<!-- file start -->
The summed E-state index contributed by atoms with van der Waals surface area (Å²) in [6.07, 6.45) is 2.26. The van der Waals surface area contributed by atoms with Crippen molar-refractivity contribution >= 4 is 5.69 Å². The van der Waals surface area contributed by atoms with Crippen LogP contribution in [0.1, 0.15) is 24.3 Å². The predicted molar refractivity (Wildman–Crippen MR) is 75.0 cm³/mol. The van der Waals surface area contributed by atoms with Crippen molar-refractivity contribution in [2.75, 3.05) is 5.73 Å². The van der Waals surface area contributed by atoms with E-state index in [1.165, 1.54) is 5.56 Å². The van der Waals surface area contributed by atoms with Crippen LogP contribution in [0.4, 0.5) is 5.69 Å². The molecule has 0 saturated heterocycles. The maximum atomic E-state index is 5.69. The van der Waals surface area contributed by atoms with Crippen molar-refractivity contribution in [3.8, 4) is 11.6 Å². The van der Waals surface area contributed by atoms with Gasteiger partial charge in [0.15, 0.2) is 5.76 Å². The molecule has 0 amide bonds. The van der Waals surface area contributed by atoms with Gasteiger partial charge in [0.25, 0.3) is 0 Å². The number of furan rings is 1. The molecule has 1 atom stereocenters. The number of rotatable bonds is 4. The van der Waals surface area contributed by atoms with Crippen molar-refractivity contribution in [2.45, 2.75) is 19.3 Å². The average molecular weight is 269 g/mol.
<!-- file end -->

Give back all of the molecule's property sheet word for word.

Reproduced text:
The summed E-state index contributed by atoms with van der Waals surface area (Å²) in [6.07, 6.45) is 2.26. The van der Waals surface area contributed by atoms with Crippen molar-refractivity contribution >= 4 is 5.69 Å². The van der Waals surface area contributed by atoms with Crippen LogP contribution in [0.1, 0.15) is 24.3 Å². The predicted molar refractivity (Wildman–Crippen MR) is 75.0 cm³/mol. The van der Waals surface area contributed by atoms with Crippen molar-refractivity contribution in [2.75, 3.05) is 5.73 Å². The van der Waals surface area contributed by atoms with E-state index in [1.165, 1.54) is 5.56 Å². The van der Waals surface area contributed by atoms with Crippen LogP contribution in [0.4, 0.5) is 5.69 Å². The molecule has 0 saturated heterocycles. The maximum atomic E-state index is 5.69. The van der Waals surface area contributed by atoms with Crippen molar-refractivity contribution in [3.8, 4) is 11.6 Å². The van der Waals surface area contributed by atoms with Gasteiger partial charge in [0.15, 0.2) is 5.76 Å². The molecule has 0 amide bonds. The van der Waals surface area contributed by atoms with Gasteiger partial charge in [0.25, 0.3) is 0 Å². The number of furan rings is 1. The molecule has 1 atom stereocenters. The number of rotatable bonds is 4. The van der Waals surface area contributed by atoms with Crippen molar-refractivity contribution in [2.45, 2.75) is 19.3 Å². The average molecular weight is 269 g/mol.